The US ambassador to the United Nations warned that global food security depends on renewing the UN-brokered deal allowing Ukrainian grain exports, saying on Tuesday that 828 million people in the world go to bed hungry.

Ambassador Linda Thomas-Greenfield said that makes it imperative that the agreement enabling Ukrainian shipments through the Black Sea be extended beyond its scheduled expiration in 11 days.

She said at a news conference in Kyiv that “Ukraine has long been a breadbasket for much of the developing world, but Russia's invasion turned Ukraine's rolling wheat fields into battlefields, and Russian forces have deliberately attacked so much of Ukraine's agricultural infrastructure.”

Thomas-Greenfield said she told President Volodymyr Zelenskyy that food security is “a personal priority.” She also reiterated the United States' steadfast support for Ukraine for as long as it takes.

During her day-long visit, the diplomat also announced an additional $25 million to help Ukrainians survive the coming winter as Russian troops bombard their infrastructure. She discussed ways to ensure accountability for the war crimes perpetrated on the Ukrainian people.

Sabotage campaign

At a grain storage facility, Thomas-Greenfield told farmers that she still sees Ukraine “as the breadbasket of the world” and that extending the wartime deal to facilitate Black Sea shipments of Ukrainian grain which expires on November 18 is a priority for the UN.

“This (war) really has had an impact on the entire global food market,” Thomas-Greenfield said.

She said at the news conference that the Russians “have spoiled fields, they've bombed grain silos and literally stolen tractors”.

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“Ukraine fatigue is a real thing for some of our partners,” an unnamed US official said.

“This extensive sabotage campaign has made matters worse for countries like Ethiopia, South Sudan, Somalia, Yemen, all of whom are facing famine. And starvation and acute malnutrition are taking other countries by storm.”

Major cuts in food and fertilizer shipments from Ukraine and Russia have contributed to global food shortages and higher prices.

On the fence

UN trade chief Rebeca Grynspan, who is overseeing the Russian side of the grain deal, told the UN Security Council last week that Ukraine and Russia provide around 30 per cent of the world's exported wheat and barley, 20 per cent of its maize, and over 50 per cent of its sunflower oil.

Russia is also the world's largest exporter of fertilisers, accounting for 15 per cent share of global exports.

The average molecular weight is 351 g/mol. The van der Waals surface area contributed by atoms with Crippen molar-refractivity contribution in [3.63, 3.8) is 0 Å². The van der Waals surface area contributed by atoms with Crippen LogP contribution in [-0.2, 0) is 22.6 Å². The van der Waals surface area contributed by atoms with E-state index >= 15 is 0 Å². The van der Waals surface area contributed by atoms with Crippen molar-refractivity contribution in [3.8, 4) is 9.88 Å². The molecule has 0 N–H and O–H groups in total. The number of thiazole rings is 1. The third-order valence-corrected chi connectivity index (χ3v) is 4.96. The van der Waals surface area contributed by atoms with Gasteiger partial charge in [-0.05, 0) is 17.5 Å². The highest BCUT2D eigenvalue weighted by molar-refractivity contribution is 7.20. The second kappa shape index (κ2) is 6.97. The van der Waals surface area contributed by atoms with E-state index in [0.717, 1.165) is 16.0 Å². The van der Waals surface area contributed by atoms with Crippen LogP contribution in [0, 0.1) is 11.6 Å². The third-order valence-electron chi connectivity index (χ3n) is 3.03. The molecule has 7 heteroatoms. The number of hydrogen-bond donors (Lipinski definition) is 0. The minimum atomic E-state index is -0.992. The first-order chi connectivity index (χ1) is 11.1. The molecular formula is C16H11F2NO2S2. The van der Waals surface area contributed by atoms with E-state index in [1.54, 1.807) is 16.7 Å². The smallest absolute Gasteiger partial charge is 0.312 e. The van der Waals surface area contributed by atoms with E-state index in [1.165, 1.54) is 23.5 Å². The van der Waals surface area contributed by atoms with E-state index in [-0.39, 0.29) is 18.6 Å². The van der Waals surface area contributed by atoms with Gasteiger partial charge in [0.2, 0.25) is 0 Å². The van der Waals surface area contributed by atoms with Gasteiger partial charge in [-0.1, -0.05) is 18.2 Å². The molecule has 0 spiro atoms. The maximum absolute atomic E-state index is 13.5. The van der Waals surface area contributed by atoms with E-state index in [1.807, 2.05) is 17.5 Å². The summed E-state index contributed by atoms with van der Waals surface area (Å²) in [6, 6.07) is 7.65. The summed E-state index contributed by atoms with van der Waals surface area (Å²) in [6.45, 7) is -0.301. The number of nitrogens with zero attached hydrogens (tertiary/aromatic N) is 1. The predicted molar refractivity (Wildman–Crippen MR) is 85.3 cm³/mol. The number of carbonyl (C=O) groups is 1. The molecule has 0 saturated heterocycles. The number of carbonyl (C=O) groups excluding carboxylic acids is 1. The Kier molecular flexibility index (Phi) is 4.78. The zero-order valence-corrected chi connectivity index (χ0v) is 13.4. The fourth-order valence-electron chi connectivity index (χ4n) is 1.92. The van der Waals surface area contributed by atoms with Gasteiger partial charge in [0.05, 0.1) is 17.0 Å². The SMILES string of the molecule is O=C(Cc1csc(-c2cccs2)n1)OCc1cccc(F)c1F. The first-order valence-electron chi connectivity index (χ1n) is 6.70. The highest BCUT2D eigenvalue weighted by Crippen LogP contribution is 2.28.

Russia's deputy foreign minister, Andrey Rudenko, said on Tuesday that the Kremlin has not yet decided whether to extend its agreement with Turkey and the UN.

“We still have time. We are looking at how this deal is being implemented, following the restoration of our participation,” Rudenko said. “We are very dissatisfied with how the Russian part is being implemented.”

Rare example

Russia briefly suspended its participation in the deal last week, alleging a Ukrainian drone attack on its Black Sea fleet in Crimea on October 29. Ukraine has not claimed responsibility for the attack.

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Russia and Ukraine signed separate agreements on July 22 for a Black Sea corridor that cleared the way for the export of grain out of three Ukrainian ports, as well as for shipments of Russian grain and fertiliser. The deal, which established an inspection and monitoring system, will expire on November 19 unless it is renewed.

Russia's UN representatives said last month that a renewed agreement must allow for increased Russian exports of food and fertilizer. Although international sanctions did not target those goods, shipping and insurance companies have been reluctant to deal with Russia following its February 24 invasion of Ukraine.

Rudenko said Moscow “has not yet seen progress” in the implementation of the deal's provisions regarding Russian food and fertilizer.


The grain initiative was a rare example of cooperation between Ukraine and Russia. The Ukrainian ports were blockaded and mined early in the war, but more than 10 million tonnes of grain have left the Ukrainian ports for destinations in Africa, Asia and Europe since the Black Sea corridor was established in July.

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Ukraine's infrastructure minister, Oleksandr Kubrakov, wrote on Twitter that seven more ships were to berth Tuesday in Ukrainian ports, to be loaded with 140,000 tons of grain. But his deputy, Yuri Vaskov, charged that Russia has slowed down the pace of shipments.

“Today we have returned to the same problems. Joint inspections have resumed. All four parties participate in the inspection. But now they are planned on average only 12 per day, of which eight or nine are actually completed,” Vaslov told the Ukrainian news outlet “The need is 25-30 per day.”

According to the Joint Coordination Centre, the Turkey-based body established to oversee the inspections of participating ships, 77 vessels were awaiting permission to enter Ukrainian ports while 15 other ships loaded with food were preparing for checks in Turkish waters.

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